And I suggested that either we contacted the emergency doctor or we waited to see his GP first thing Monday morning. And we opted for the second option that we would see his GP first thing on Monday. So Monday morning came, and I got up, phoned the surgery and they said, 'Come down at ten past nine', which we duly did. The doctor took one look at him and said he was quite concerned as to what was going on. The red rash, a petechial type of rash started spreading. It was in his armpits and the swelling and puffiness around his neck and his left shoulder was really more pronounced.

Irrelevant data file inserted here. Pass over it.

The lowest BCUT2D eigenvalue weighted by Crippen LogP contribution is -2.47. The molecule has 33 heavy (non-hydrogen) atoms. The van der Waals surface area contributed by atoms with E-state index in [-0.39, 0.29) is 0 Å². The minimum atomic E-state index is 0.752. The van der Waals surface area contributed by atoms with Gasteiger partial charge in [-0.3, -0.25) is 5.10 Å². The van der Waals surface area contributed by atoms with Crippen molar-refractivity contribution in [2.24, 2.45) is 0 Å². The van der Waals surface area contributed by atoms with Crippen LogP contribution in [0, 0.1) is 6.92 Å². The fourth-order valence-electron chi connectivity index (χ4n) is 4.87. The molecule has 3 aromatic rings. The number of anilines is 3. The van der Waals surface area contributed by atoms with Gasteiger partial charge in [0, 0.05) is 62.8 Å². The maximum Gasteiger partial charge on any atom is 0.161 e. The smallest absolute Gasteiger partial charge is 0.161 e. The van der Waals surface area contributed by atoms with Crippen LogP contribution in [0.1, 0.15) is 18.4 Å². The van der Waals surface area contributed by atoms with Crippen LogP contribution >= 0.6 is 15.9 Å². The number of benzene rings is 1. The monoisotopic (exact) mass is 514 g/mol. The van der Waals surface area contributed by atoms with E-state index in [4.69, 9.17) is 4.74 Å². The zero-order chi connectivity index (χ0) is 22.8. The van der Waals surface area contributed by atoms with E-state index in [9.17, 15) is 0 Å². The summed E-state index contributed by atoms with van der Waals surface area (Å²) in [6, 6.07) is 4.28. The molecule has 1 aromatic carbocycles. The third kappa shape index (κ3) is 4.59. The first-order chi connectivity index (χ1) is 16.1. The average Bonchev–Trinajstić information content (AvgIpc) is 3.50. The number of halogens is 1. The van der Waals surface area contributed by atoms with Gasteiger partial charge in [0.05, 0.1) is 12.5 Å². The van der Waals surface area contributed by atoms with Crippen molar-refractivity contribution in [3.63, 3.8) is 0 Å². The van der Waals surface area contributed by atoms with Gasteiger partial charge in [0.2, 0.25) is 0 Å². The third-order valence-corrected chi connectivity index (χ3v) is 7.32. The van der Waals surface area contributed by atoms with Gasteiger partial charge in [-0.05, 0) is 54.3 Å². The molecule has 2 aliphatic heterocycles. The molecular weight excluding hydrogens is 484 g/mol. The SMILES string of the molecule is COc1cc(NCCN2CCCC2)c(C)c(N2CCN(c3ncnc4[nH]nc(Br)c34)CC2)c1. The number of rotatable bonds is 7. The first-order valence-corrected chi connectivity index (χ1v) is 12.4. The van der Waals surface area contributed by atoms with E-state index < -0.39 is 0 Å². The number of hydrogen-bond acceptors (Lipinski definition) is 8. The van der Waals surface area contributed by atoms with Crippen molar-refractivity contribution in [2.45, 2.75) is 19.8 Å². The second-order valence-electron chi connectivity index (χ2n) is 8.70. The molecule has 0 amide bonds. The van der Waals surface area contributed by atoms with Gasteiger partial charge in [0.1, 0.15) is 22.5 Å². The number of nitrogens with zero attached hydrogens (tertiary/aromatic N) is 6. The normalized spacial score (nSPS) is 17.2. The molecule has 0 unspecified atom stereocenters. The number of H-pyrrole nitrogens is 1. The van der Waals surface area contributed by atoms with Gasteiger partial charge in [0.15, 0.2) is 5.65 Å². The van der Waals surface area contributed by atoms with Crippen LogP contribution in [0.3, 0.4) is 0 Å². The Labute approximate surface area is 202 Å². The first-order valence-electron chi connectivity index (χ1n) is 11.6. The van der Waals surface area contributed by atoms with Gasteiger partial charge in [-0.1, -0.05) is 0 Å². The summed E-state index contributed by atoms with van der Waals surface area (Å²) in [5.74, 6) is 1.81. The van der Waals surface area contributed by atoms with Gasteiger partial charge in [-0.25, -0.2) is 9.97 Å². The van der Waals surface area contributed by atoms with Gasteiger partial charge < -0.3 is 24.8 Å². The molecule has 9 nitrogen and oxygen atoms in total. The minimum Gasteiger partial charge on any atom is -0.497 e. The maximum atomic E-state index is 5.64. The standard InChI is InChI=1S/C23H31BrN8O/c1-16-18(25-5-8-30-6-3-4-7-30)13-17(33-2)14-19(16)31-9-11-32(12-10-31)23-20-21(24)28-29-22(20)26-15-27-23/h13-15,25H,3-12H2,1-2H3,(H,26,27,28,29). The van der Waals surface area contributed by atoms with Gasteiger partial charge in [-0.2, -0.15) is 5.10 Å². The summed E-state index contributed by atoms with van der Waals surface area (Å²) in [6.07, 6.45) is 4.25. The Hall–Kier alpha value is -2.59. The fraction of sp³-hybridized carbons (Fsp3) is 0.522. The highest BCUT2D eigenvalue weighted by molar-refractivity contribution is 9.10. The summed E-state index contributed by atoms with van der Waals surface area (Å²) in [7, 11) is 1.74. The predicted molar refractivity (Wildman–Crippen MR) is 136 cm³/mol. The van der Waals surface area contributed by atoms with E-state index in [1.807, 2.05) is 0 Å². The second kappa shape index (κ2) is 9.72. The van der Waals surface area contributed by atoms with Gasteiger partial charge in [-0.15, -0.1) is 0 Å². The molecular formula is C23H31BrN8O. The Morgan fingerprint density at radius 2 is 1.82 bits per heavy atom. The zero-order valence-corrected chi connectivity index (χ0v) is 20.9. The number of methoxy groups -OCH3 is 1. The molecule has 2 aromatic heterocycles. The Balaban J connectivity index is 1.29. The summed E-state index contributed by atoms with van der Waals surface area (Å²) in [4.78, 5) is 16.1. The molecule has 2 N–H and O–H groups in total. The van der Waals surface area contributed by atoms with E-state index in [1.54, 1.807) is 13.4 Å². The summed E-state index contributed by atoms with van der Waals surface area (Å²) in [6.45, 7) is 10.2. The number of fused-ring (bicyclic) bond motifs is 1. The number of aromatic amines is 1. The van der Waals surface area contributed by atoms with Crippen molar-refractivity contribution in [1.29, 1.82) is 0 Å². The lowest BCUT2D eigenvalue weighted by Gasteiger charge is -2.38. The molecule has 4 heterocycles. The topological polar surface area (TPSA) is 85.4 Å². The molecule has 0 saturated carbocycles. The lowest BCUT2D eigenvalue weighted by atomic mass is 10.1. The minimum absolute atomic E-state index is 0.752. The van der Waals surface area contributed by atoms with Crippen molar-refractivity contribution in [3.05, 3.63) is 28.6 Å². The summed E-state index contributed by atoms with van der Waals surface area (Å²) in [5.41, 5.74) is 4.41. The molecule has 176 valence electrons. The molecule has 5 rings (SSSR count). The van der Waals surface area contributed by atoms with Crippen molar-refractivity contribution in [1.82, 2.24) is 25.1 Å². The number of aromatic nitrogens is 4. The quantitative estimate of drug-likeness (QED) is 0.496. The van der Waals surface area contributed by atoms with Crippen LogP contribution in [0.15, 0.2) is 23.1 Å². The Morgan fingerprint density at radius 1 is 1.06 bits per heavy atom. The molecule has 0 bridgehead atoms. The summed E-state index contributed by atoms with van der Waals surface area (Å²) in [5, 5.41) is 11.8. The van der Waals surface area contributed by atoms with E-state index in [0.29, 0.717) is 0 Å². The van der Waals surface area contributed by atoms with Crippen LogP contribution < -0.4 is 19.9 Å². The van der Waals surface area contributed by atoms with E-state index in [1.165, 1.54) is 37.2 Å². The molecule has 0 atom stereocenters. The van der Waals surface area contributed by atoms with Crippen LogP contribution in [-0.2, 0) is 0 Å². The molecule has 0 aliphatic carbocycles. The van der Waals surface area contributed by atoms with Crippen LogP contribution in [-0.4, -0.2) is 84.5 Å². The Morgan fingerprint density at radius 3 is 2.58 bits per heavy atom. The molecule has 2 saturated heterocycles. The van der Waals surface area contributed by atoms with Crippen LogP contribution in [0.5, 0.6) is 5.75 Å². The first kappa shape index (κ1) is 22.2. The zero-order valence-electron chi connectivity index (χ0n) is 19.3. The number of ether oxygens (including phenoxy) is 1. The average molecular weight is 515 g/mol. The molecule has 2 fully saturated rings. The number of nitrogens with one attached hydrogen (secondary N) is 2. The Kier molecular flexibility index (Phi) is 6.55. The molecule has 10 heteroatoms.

He generally seemed to still be quite poorly and the situation was aggravated by the fact that [my husband] is penicillin sensitive. So the GP said, 'Oh well I will give you some antibiotics' and I said, 'Well don't forget that he is penicillin sensitive'' And he said, 'Ah'. And sort of took another look at him, examined him and said 'I think we will send you to hospital.' And whilst we were in there the doctor was writing a letter with one hand and actually on the phone with he other. So the feeling of urgency was definitely here. And sent us down directly to the treatment centre with a letter and there we had to wait for a while, a couple of hours probably. So we didn't go via A & E, we actually went to the day surgery unit kind of thing and the doctor came round about 1 o'clock. And he went from the doctors surgery straight to the hospital and didnt come home in the meantime. The doctor who came about 1 o'clock wasn't too sure quite what the next step would be and called in her senior colleague and he was quite concerned and during the course of that day [my husband] was admitted. He deteriorated and was in a lot of pain and not very well at all.